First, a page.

Why Parents and Pregnant Women Are Concerned About the H1N1 Vaccine


Pregnant women are on the list of top five groups most vulnerable to contract the Swine Flu. But, many women are concerned about the safety of the vaccine for their babies in utero. What’s the concern? One word: mercury.

One of their primary concerns is one particular ingredient: thimerosal, or mercury.

Some believe that the federal government and corporate America are involved in some conspiracy to keep using mercury as a preservative for vaccines. While there is not quite evidence for such an allegation, there is reason to be concerned about thirmerosal as a preservative in any vaccine. Ironically, it’s one of the rare issues that brings together people on all sides of the political spectrum. People on the far Left and far Right tend to distrust the federal government, especially if someone could be profiting as a result.

Here are some of the very specific concerns:

  • Brain Damage. A Russian study conducted in 1977 showed that adults who had been exposed to the same form of mercury that is in thirmerosal later were more likely to experience some level of brain damage. For this reason, many nations around the world have banned the use of thirmerosal in their vaccines. Our government said it would also eliminate the use of thirmerosal (or, mercury) as a preservative in vaccines in 1999. While mercury was eliminated from most vaccines by the year 2002, it continues to be used in the seasonal flu vaccine, and this year in the H1N1 vaccine.

“Studies on thimerosal poisoning also describe tubular necrosis and nervous system injury, including obtundation, coma and death.”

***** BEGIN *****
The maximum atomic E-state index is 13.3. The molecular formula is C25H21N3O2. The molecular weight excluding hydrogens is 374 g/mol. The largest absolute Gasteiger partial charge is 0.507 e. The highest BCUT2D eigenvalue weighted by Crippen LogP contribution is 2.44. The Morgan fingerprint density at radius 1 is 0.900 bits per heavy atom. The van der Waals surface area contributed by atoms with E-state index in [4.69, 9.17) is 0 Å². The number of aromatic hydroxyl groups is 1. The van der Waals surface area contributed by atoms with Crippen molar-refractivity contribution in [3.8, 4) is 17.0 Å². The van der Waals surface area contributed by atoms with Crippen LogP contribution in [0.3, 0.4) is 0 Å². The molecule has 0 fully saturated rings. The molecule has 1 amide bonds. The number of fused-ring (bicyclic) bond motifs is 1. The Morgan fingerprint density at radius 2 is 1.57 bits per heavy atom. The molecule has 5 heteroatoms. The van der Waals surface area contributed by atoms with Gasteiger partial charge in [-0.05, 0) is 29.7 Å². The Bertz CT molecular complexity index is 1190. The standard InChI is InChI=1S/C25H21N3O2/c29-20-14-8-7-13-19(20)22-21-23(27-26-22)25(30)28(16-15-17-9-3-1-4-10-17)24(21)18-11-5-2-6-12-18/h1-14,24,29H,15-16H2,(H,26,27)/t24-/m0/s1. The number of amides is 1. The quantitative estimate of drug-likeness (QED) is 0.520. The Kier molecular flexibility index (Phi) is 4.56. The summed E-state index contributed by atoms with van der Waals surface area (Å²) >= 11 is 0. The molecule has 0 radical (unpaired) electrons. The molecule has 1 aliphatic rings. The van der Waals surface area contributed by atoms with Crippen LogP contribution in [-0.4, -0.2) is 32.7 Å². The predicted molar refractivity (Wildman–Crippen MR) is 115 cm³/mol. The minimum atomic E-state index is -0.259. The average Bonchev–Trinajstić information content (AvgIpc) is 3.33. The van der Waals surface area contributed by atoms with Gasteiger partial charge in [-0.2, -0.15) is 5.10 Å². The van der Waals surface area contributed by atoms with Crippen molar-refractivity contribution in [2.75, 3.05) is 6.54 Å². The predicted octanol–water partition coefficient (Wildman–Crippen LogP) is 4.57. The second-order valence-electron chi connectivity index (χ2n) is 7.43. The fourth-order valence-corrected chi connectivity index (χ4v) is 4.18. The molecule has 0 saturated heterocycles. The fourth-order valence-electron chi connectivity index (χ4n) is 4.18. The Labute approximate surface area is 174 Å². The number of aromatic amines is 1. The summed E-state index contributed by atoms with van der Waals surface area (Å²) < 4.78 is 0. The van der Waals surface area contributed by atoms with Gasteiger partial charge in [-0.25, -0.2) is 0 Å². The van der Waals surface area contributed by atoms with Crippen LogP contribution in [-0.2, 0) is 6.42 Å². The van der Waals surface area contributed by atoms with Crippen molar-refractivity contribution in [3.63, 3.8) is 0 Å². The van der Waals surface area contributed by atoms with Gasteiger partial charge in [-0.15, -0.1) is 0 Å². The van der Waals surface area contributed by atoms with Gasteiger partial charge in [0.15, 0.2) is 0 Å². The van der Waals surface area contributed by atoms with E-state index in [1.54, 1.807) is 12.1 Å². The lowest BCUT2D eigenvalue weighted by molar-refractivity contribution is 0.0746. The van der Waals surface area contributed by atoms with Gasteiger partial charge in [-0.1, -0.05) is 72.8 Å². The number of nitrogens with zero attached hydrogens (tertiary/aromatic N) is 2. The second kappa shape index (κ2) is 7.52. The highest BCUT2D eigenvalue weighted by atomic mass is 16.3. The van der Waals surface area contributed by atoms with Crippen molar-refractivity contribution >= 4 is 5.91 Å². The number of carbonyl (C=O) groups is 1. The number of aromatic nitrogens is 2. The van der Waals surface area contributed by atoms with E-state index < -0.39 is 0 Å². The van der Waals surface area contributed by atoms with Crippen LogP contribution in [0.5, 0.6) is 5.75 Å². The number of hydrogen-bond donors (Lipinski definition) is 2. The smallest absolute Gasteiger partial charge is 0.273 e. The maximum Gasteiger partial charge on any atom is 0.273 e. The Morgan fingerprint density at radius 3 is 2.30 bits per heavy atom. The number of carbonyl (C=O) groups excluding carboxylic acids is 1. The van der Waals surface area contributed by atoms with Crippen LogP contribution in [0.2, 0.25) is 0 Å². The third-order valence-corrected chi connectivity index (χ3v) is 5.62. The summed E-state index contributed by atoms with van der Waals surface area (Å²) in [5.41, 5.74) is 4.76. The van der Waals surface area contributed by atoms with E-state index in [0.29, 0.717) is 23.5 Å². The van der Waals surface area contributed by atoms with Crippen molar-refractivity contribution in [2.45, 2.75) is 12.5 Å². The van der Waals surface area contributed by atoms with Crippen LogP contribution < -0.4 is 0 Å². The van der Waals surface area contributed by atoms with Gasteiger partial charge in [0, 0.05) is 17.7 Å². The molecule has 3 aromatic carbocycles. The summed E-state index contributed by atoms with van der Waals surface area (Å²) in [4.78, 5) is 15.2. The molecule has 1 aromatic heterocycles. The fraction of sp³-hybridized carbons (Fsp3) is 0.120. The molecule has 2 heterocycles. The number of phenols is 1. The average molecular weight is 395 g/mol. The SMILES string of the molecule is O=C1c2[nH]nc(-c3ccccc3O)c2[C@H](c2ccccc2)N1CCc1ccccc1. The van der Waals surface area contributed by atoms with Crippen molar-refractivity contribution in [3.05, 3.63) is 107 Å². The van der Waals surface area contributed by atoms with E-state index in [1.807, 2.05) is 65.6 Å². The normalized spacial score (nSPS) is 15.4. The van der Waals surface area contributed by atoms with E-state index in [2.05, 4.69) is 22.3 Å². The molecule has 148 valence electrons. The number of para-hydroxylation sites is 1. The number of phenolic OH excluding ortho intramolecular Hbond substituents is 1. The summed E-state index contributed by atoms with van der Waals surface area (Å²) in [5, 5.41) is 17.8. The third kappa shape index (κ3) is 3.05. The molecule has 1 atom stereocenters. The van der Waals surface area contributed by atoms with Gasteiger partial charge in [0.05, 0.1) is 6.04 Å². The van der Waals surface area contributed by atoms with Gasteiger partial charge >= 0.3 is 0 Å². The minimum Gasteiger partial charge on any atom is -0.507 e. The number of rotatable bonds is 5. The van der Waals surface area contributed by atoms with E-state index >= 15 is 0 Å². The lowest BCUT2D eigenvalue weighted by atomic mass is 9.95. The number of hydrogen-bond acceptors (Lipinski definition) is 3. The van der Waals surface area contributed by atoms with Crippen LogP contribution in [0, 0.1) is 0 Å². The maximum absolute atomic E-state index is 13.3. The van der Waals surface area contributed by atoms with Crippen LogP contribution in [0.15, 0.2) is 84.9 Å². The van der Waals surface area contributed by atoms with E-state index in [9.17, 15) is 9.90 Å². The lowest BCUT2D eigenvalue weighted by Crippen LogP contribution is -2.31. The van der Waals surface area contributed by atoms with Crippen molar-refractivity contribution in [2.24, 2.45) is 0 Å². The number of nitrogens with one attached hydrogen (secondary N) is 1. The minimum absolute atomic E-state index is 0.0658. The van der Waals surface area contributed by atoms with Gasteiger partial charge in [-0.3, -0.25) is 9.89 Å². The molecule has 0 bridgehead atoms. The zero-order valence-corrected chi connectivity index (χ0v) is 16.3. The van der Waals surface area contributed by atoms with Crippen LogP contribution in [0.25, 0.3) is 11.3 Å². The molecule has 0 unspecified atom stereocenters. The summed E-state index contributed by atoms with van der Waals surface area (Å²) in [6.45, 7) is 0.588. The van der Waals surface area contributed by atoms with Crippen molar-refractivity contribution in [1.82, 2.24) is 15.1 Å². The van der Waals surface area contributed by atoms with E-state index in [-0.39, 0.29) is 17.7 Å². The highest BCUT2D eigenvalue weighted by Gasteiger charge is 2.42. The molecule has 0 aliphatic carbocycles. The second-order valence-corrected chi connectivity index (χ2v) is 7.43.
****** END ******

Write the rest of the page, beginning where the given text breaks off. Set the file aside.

• Autism. Thimerosal is the ingredient that links  autism to vaccinations in the studies that have been conducted over the years.
  • Neurological Disorders. Tom Verstraeten is an epidemiologist who has studied the information on the Center for Disease Control’s database. Verstraeten said:

“that a number of earlier studies indicate a link between thimerosal and speech delays, attention-deficit disorder, hyperactivity and autism.”

What I find interesting is that the federal government allows the seasonal flu vaccine, and now H1N1, continue to use thimerosal as an ingredient while at the same time making thimerosal-free vaccines available for those concerned about the health risks. If there’s no problem with the controversial ingredient, why are they providing an alternative? Why don’t they just make all the vaccines without the mercury? It’s either problematic or it’s not. It seems as though it would be much more efficient in terms of time and money to make just one. Perhaps I’m all wrong. However, if there is any risk at all to adults, babies or babies in utero, I’d like to believe that every action would be taken to protect the life, health and development of all concerned.

Pregnant women aren’t the only ones expressing their concerns. The issue affects everyone. A recent poll shows that about one third of parents are not sold on the vaccine either. It’ll be interesting to see how many people actually do end up taking the shot amidst all the controversy.

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